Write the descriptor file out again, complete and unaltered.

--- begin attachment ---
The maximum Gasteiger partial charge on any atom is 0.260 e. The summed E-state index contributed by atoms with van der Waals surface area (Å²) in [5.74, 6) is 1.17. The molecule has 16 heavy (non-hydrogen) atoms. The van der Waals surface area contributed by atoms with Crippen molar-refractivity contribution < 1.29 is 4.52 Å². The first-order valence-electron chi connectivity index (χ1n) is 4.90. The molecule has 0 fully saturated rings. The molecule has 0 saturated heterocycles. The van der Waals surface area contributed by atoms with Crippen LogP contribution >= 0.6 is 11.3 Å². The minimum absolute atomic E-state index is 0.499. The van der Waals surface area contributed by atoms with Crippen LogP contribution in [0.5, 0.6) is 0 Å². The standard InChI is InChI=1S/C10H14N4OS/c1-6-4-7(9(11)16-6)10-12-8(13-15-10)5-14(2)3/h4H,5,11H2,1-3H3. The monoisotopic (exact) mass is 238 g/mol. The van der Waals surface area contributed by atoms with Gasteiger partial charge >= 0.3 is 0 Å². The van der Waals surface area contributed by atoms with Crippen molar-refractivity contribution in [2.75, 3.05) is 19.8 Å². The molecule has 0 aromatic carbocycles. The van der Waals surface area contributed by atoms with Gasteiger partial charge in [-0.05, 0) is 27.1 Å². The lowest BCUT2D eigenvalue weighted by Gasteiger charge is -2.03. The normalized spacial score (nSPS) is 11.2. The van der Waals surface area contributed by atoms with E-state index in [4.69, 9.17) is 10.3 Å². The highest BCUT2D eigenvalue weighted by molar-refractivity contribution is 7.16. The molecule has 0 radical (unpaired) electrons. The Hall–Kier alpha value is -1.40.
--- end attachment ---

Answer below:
The maximum Gasteiger partial charge on any atom is 0.260 e. The summed E-state index contributed by atoms with van der Waals surface area (Å²) in [5.74, 6) is 1.17. The molecule has 16 heavy (non-hydrogen) atoms. The van der Waals surface area contributed by atoms with Crippen molar-refractivity contribution < 1.29 is 4.52 Å². The first-order valence-electron chi connectivity index (χ1n) is 4.90. The molecule has 0 fully saturated rings. The molecule has 0 saturated heterocycles. The van der Waals surface area contributed by atoms with Crippen LogP contribution >= 0.6 is 11.3 Å². The minimum absolute atomic E-state index is 0.499. The van der Waals surface area contributed by atoms with Crippen LogP contribution in [0.5, 0.6) is 0 Å². The standard InChI is InChI=1S/C10H14N4OS/c1-6-4-7(9(11)16-6)10-12-8(13-15-10)5-14(2)3/h4H,5,11H2,1-3H3. The monoisotopic (exact) mass is 238 g/mol. The van der Waals surface area contributed by atoms with Gasteiger partial charge >= 0.3 is 0 Å². The van der Waals surface area contributed by atoms with Crippen molar-refractivity contribution in [2.75, 3.05) is 19.8 Å². The molecule has 0 aromatic carbocycles. The van der Waals surface area contributed by atoms with Gasteiger partial charge in [-0.05, 0) is 27.1 Å². The lowest BCUT2D eigenvalue weighted by Gasteiger charge is -2.03. The normalized spacial score (nSPS) is 11.2. The van der Waals surface area contributed by atoms with E-state index in [4.69, 9.17) is 10.3 Å². The highest BCUT2D eigenvalue weighted by molar-refractivity contribution is 7.16. The molecule has 0 radical (unpaired) electrons. The Hall–Kier alpha value is -1.40.